Poland’s presidential elections go to the second round – exit poll

Public opinion polls in Poland’s presidential elections suggest that the current president, Andrzej Duda, finished first, but without enough votes to win immediately.

If confirmed, Duda, a conservative, will face Warsaw’s liberal mayor Rafal Trzaskowski in the second round in two weeks.

Polls suggest that Duda got just under 42% of the vote and Trzaskowski just over 30%.

Participation was high, despite coronavirus restrictions and social distance.

President Duda is an ally of the nationalist Law and Justice (PiS) party, and if he loses, the opposition could push for major changes in Polish politics.

The president has the power to veto legislation, so Duda’s re-election would be beneficial to PiS, of which he used to be a member.

In the meantime, Trzaskowski has promised to heal cracks with the European Union. Duda’s allies came into conflict with the bloc over controversial reforms to the judiciary and the media.

Trzaskowski rose quickly in the polls after joining the race in May. Formerly a member of Donald Tusk’s Civic Platform government, he won the mayoral race in the capital in 2018, promising “Warsaw for All”.

Rafal Trzaskowski of the main opposition Civic Platform party, reacts after the exit poll in Warsaw, Poland, June 28, 2020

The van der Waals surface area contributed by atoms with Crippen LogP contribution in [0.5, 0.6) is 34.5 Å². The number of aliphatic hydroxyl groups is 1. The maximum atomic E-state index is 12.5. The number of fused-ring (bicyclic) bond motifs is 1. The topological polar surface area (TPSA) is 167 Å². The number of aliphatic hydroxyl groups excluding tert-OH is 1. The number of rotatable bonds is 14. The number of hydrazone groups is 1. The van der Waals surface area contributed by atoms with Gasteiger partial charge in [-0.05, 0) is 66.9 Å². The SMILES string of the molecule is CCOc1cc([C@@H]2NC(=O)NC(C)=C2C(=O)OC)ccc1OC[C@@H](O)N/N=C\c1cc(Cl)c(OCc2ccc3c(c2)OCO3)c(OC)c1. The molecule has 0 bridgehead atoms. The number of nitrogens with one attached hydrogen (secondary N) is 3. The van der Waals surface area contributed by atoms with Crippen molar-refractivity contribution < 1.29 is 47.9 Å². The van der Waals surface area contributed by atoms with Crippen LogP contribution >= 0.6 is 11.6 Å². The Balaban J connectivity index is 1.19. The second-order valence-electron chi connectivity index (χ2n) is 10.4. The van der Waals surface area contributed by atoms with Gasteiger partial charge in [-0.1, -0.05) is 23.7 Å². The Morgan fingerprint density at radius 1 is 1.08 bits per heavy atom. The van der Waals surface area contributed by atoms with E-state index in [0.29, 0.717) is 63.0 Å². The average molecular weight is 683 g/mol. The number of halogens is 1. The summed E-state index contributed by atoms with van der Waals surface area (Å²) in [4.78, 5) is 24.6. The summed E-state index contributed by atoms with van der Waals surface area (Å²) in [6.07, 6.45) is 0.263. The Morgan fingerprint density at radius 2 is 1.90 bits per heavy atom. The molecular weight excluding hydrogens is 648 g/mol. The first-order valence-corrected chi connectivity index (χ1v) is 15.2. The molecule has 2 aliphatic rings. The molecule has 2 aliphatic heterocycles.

Source: BBC

“This is a turning point. A lot will really depend on that decision,” said Polish anti-communist hero Lech Walesa when he voted in the northern port of Gdansk.

Last week, Duda traveled to Washington and received support from President Donald Trump.

“He’s doing a great job,” said President Trump, in what was widely seen as a domestic boost for Duda. “The people of Poland think about his world.”

Poland’s election was due to take place in May, when Duda was higher in the polls and had a greater chance of winning in the first round.

Although the epidemic has not yet peaked, the government was desperate for the May vote to go ahead. He eventually backed off when a junior coalition partner joined the opposition saying that PiS was putting politics before public health.

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